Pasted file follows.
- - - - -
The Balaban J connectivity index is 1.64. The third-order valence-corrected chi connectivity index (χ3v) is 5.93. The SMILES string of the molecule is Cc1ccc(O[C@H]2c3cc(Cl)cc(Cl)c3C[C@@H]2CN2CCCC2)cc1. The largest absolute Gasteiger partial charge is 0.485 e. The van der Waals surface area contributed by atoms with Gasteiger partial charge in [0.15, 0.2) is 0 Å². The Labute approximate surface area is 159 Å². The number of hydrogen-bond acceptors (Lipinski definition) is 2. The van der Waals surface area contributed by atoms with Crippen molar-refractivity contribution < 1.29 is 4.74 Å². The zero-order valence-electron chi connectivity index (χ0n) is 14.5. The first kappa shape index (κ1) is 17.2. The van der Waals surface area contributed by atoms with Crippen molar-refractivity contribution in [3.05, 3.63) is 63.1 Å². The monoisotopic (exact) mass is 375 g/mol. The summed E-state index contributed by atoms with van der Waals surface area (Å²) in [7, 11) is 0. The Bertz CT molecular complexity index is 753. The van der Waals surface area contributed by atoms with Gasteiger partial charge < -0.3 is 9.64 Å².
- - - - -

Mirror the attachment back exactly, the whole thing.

The Balaban J connectivity index is 1.64. The third-order valence-corrected chi connectivity index (χ3v) is 5.93. The SMILES string of the molecule is Cc1ccc(O[C@H]2c3cc(Cl)cc(Cl)c3C[C@@H]2CN2CCCC2)cc1. The largest absolute Gasteiger partial charge is 0.485 e. The van der Waals surface area contributed by atoms with Gasteiger partial charge in [0.15, 0.2) is 0 Å². The Labute approximate surface area is 159 Å². The number of hydrogen-bond acceptors (Lipinski definition) is 2. The van der Waals surface area contributed by atoms with Crippen molar-refractivity contribution < 1.29 is 4.74 Å². The zero-order valence-electron chi connectivity index (χ0n) is 14.5. The first kappa shape index (κ1) is 17.2. The van der Waals surface area contributed by atoms with Crippen molar-refractivity contribution in [3.05, 3.63) is 63.1 Å². The monoisotopic (exact) mass is 375 g/mol. The summed E-state index contributed by atoms with van der Waals surface area (Å²) in [7, 11) is 0. The Bertz CT molecular complexity index is 753. The van der Waals surface area contributed by atoms with Gasteiger partial charge < -0.3 is 9.64 Å².